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  • Haraway, Donna. 1988. “Situated Knowledges: The Science Question in Feminism and the Privilege of Partial Perspective.” Feminist Studies 14 (3): 575599.

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  • Humphrey, Caroline. 2005. “Ideology in Infrastructure: Architecture and Soviet Imagination.” Journal of the Royal Anthropological Institute 11 (1): 3958.

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  • Klumbytė, Neringa. 2010. “Post-Socialist Sensations: Nostalgia, the Self, and Alterity in Lithuania.” Lietuvos etnologija: 93116.

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  • Krylov, Ivan. 2019. “BAM v tsifrakh” [BAM in numbers]. Arzamas Academy. https://arzamas.academy/materials/1729 (accessed 15 May 2023).

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  • Ledneva, Alena. 1998. Russia's Economy of Favours: Blat, Networking and Informal Exchange. Cambridge: Cambridge University Press.

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  • Morris, Jeremy. 2018. “Automobile Masculinities and Neoliberal Production Regimes among Russian Blue-Collar Men.” In Masculinity, Labour, and Neoliberalism, ed. Charlie Walker and Steven Roberts, 171193. Basingstoke: Palgrave Macmillan.

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  • Nadkarni, Maya, and Olga Shevchenko. 2004. “The Politics of Nostalgia: A Case for Comparative Analysis of Post-Socialist Practices.” Ab imperio 2: 487519.

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  • Nora, Pierre. 1989. “Between Memory and History: Les lieux de mémoire.” Representations 26: 724.

  • Orlova, Vasilina. 2021a. “Malfunctioning Affective Infrastructures: How the ‘Broken’ Road Becomes a Site of Belonging in Postindustrial Eastern Siberia.” Sibirica 20 (1): 2857.

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    • Export Citation
  • Orlova, Vasilina. 2022. “Affective Infrastructures of Immobility: Staying while Neighbors are Leaving Rural Eastern Siberia.” Journal of Contemporary Ethnography (October 11): 1–27. https://doi.org/10.1177/08912416221130940.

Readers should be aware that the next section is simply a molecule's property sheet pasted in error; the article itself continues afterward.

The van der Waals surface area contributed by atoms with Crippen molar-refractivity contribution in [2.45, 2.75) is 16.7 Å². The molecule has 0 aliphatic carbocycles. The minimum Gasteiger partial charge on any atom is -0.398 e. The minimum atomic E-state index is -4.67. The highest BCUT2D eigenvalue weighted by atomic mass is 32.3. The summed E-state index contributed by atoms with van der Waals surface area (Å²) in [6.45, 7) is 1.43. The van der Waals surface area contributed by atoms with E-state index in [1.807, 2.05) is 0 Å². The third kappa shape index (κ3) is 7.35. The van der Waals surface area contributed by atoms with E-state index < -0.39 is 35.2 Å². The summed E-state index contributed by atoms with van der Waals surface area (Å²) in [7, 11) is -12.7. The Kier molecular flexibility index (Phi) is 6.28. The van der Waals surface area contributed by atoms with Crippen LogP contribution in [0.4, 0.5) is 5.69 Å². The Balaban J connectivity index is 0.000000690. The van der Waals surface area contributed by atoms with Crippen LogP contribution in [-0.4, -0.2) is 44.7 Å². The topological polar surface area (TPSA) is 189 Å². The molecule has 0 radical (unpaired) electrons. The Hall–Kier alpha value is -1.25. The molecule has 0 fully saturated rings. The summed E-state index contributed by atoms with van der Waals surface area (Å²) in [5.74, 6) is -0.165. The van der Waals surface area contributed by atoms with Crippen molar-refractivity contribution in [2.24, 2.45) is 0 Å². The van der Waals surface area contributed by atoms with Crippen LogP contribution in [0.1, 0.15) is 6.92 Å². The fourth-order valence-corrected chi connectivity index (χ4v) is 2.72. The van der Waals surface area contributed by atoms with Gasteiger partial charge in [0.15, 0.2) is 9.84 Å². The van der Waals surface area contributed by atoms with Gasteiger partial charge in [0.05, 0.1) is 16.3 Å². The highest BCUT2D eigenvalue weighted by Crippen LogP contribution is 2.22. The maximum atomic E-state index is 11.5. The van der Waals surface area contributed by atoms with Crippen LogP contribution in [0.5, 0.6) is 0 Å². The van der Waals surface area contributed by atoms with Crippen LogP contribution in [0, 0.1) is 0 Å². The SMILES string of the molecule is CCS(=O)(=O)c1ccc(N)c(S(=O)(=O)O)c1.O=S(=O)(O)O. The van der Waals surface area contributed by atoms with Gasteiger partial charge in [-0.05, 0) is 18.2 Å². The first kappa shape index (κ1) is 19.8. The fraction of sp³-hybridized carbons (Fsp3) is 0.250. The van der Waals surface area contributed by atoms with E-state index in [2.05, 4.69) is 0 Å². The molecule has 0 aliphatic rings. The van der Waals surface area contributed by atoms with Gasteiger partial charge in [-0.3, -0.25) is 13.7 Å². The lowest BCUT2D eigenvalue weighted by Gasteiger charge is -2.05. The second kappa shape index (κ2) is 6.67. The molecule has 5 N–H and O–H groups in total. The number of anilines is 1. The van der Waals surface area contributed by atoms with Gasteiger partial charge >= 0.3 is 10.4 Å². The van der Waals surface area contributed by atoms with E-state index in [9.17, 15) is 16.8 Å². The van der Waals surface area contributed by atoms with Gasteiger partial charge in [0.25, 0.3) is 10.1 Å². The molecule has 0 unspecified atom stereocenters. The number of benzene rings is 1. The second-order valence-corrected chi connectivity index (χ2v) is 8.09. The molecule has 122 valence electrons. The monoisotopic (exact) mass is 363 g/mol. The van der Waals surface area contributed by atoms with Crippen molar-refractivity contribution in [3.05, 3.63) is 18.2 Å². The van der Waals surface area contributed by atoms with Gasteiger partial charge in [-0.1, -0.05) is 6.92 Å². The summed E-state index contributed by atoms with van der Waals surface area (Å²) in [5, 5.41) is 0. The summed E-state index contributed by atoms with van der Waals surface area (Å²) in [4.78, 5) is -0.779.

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  • Orlova, Vasilina. 2021b. “‘Cheerful Nonchalance’ as an Affective Response to Precarity: Refusing Safety Measures in Eastern Siberia.” Slavic Review 80 (4): 863882.

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    • Export Citation
  • Oushakine, Serguei Alex. 2007. “‘We're Nostalgic but We're Not Crazy’: Retrofitting the Past in Russia.” The Russian Review 66 (3): 451482.

    • Search Google Scholar
    • Export Citation
  • Oushakine, Serguei Alex. 2009. The Patriotism of Despair: Nation, War, and Loss in Russia. Ithaca, NY: Cornell University Press.

  • Oushakine, Serguei Alex. 2019. “Second-Hand Nostalgia: On Charms and Spells of the Soviet Trukhliashechka.” In Post-Soviet Nostalgia: Confronting the Empire's Legacies, ed. Otto Boele, Boris Noordenbos, and Ksenia Robbe, 3869. New York: Routledge.

    • Search Google Scholar
    • Export Citation
  • Parthé, Kathleen. 1992. “Village Prose: Chauvinism, Nationalism or Nostalgia?” In New Directions in Soviet Literature, ed. Sheelagh Duffin Graham, 106121. London: Palgrave Macmillan.

    • Search Google Scholar
    • Export Citation
  • Parthé, Kathleen. 2019. “Peasant Nostalgia in Recent Oral History.” Post-Soviet Nostalgia: Confronting the Empire's Legacies, ed. Otto Boele, Boris Noordenbos, and Ksenia Robbe, 7085. New York: Routledge.

    • Search Google Scholar
    • Export Citation
  • Pesmen, Dale. 2000. Russia and soul: An exploration. Cornell University Press.

  • Pipiia, Karina. 2020. Struktura i vosproizvodstvo pamyati o Sovetskom Soyuze v Rossiiskom obshchestvennom mnenii [Structure and reproduction of memory about the Soviet Union in the Russian popular opinion]. Levada Center, March. https://www.levada.ru/cp/wp-content/uploads/2020/03/Pamyat-o-Sovetskom-Soyuze.pdf (accessed 15 May 2023).

    • Search Google Scholar
    • Export Citation
  • Povoroznyuk, Olga. 2019a. “Constructing and Re-Constructing the Baikal-Amur Mainline: Imaginaries and Ideologies of a (Post)-Socialist Megaproject.” Association for Slavic, East European, and Eurasian Studies Annual Convention, November 25. San Francisco.

    • Search Google Scholar
    • Export Citation